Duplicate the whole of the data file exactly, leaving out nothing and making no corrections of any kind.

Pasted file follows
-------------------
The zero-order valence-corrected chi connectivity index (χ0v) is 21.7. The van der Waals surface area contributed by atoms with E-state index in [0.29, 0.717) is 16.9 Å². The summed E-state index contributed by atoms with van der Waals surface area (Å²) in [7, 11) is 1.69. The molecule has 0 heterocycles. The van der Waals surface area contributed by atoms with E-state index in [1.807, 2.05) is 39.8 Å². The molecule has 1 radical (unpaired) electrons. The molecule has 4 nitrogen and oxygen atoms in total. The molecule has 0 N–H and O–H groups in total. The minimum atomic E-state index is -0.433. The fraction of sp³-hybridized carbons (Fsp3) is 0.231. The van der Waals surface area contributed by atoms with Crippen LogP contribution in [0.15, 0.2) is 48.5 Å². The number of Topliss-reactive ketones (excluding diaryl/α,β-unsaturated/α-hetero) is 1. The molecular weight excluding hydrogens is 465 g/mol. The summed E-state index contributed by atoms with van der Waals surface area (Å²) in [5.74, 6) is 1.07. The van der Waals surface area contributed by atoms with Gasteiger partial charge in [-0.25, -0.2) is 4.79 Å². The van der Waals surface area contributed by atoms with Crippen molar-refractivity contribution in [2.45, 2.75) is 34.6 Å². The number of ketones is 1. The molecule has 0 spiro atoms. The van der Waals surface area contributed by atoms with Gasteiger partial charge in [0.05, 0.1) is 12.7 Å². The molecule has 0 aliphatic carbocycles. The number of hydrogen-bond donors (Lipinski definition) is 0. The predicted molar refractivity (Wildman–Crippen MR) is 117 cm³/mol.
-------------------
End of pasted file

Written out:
The zero-order valence-corrected chi connectivity index (χ0v) is 21.7. The van der Waals surface area contributed by atoms with E-state index in [0.29, 0.717) is 16.9 Å². The summed E-state index contributed by atoms with van der Waals surface area (Å²) in [7, 11) is 1.69. The molecule has 0 heterocycles. The van der Waals surface area contributed by atoms with E-state index in [1.807, 2.05) is 39.8 Å². The molecule has 1 radical (unpaired) electrons. The molecule has 4 nitrogen and oxygen atoms in total. The molecule has 0 N–H and O–H groups in total. The minimum atomic E-state index is -0.433. The fraction of sp³-hybridized carbons (Fsp3) is 0.231. The van der Waals surface area contributed by atoms with Crippen LogP contribution in [0.15, 0.2) is 48.5 Å². The number of Topliss-reactive ketones (excluding diaryl/α,β-unsaturated/α-hetero) is 1. The molecular weight excluding hydrogens is 465 g/mol. The summed E-state index contributed by atoms with van der Waals surface area (Å²) in [5.74, 6) is 1.07. The van der Waals surface area contributed by atoms with Gasteiger partial charge in [-0.25, -0.2) is 4.79 Å². The van der Waals surface area contributed by atoms with Crippen molar-refractivity contribution in [2.45, 2.75) is 34.6 Å². The number of ketones is 1. The molecule has 0 spiro atoms. The van der Waals surface area contributed by atoms with Gasteiger partial charge in [0.05, 0.1) is 12.7 Å². The molecule has 0 aliphatic carbocycles. The number of hydrogen-bond donors (Lipinski definition) is 0. The predicted molar refractivity (Wildman–Crippen MR) is 117 cm³/mol.